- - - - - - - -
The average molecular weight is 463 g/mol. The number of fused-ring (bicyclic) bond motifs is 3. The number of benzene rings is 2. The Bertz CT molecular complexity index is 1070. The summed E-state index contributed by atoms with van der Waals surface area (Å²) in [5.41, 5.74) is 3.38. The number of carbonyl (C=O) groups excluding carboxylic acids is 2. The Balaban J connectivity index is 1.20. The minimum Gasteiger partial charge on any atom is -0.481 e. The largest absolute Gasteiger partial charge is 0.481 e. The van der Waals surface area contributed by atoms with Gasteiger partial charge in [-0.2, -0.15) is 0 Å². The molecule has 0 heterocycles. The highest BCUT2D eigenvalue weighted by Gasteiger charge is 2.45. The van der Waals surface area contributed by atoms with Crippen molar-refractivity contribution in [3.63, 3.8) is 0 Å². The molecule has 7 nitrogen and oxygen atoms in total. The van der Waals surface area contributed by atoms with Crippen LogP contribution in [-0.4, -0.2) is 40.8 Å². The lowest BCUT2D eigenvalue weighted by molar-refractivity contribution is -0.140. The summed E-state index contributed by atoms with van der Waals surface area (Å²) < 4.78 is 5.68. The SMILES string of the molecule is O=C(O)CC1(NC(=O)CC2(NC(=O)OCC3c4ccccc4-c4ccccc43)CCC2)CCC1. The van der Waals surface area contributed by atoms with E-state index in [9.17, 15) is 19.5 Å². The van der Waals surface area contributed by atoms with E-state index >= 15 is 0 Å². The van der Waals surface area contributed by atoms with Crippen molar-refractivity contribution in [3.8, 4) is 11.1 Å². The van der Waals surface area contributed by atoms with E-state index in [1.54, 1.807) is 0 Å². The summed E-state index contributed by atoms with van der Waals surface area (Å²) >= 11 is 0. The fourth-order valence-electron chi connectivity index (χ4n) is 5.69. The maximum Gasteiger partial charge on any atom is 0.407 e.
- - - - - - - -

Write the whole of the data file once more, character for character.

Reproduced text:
The average molecular weight is 463 g/mol. The number of fused-ring (bicyclic) bond motifs is 3. The number of benzene rings is 2. The Bertz CT molecular complexity index is 1070. The summed E-state index contributed by atoms with van der Waals surface area (Å²) in [5.41, 5.74) is 3.38. The number of carbonyl (C=O) groups excluding carboxylic acids is 2. The Balaban J connectivity index is 1.20. The minimum Gasteiger partial charge on any atom is -0.481 e. The largest absolute Gasteiger partial charge is 0.481 e. The van der Waals surface area contributed by atoms with Gasteiger partial charge in [-0.2, -0.15) is 0 Å². The molecule has 0 heterocycles. The highest BCUT2D eigenvalue weighted by Gasteiger charge is 2.45. The van der Waals surface area contributed by atoms with Crippen molar-refractivity contribution in [3.63, 3.8) is 0 Å². The molecule has 7 nitrogen and oxygen atoms in total. The van der Waals surface area contributed by atoms with Crippen LogP contribution in [-0.4, -0.2) is 40.8 Å². The lowest BCUT2D eigenvalue weighted by molar-refractivity contribution is -0.140. The summed E-state index contributed by atoms with van der Waals surface area (Å²) < 4.78 is 5.68. The SMILES string of the molecule is O=C(O)CC1(NC(=O)CC2(NC(=O)OCC3c4ccccc4-c4ccccc43)CCC2)CCC1. The van der Waals surface area contributed by atoms with E-state index in [9.17, 15) is 19.5 Å². The van der Waals surface area contributed by atoms with E-state index >= 15 is 0 Å². The van der Waals surface area contributed by atoms with Crippen molar-refractivity contribution in [3.8, 4) is 11.1 Å². The van der Waals surface area contributed by atoms with E-state index in [1.54, 1.807) is 0 Å². The summed E-state index contributed by atoms with van der Waals surface area (Å²) >= 11 is 0. The fourth-order valence-electron chi connectivity index (χ4n) is 5.69. The maximum Gasteiger partial charge on any atom is 0.407 e.